What is hallmarking & why is it important?

A hallmark is your guarantee of quality for the jewellery you buy, and can only be applied by an independent Assay Office, of which there are four in the UK.

The hallmark consists of three symbols: the Maker’s Mark (also known as the Sponsor's Mark), the Metal Fineness Mark and the Assay Office Mark.

Maker's Mark

All of Sheila’s jewellery, except her Scottish Gold designs, carry the maker’s mark SD, granted to Sheila by the Edinburgh Assay Office under her maiden name, Sheila Dearness.

A separate maker's mark is used exclusively on Sheila's Scottish Gold jewellery and represents the ‘SF’ initials from the Sheila Fleet Jewellery logo. This mark guarantees that all gold within the whole item is Scottish Gold from the Cononish Gold Mine in the West of Scotland. Find out more about exclusive Scottish Gold.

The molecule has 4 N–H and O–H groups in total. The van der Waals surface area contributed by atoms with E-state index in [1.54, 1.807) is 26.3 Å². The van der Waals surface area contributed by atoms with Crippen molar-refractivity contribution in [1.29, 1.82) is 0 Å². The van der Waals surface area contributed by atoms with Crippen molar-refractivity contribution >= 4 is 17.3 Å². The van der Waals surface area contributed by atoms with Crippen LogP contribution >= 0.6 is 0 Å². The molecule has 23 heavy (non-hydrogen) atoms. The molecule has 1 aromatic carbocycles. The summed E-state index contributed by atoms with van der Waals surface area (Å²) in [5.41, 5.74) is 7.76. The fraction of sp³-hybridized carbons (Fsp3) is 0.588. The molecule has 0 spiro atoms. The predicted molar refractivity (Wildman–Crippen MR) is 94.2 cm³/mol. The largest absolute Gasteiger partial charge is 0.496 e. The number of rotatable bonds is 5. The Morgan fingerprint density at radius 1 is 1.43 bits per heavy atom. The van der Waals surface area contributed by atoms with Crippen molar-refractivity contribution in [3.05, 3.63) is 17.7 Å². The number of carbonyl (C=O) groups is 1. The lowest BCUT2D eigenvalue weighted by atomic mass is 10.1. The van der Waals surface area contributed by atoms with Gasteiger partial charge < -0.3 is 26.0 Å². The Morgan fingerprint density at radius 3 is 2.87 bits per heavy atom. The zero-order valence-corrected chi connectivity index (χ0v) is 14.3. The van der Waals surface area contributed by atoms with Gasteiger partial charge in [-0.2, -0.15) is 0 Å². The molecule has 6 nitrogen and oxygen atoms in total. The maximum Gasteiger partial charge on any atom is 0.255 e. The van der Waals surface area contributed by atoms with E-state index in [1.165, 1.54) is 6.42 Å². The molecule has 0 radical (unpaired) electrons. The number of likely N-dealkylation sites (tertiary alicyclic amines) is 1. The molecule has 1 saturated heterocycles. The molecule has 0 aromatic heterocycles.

Metal Fineness Mark

The metal fineness mark indicates the type of metal and its purity. All jewellery made in precious metals over a certain weight must be hallmarked by law. If your piece of jewellery is made in gold, platinum or palladium, it will most likely carry a hallmark as the threshold weights for hallmarking for these metals are very low (1g or less). Silver jewellery weighing 7.78g or less, however, is exempt from hallmarking. Please refer to our Guide to Precious Metals for more information.

The shape of the metal fineness mark defines the type of metal, and the number within the shape guarantees the precious metal content is at least the fineness indicated. The British Hallmarking Council's Guarantee & Dealer Notice lists these marks in detail.

Assay Office Mark

Sheila sends all jewellery requiring a hallmark to the Edinburgh Assay Office who use a distinctive castle emblem as their mark.

If you have any queries about your hallmark or the metal used in your Sheila Fleet jewellery please get in touchThe British Hallmarking Council's Guarantee & Dealer Notice is also a useful resource.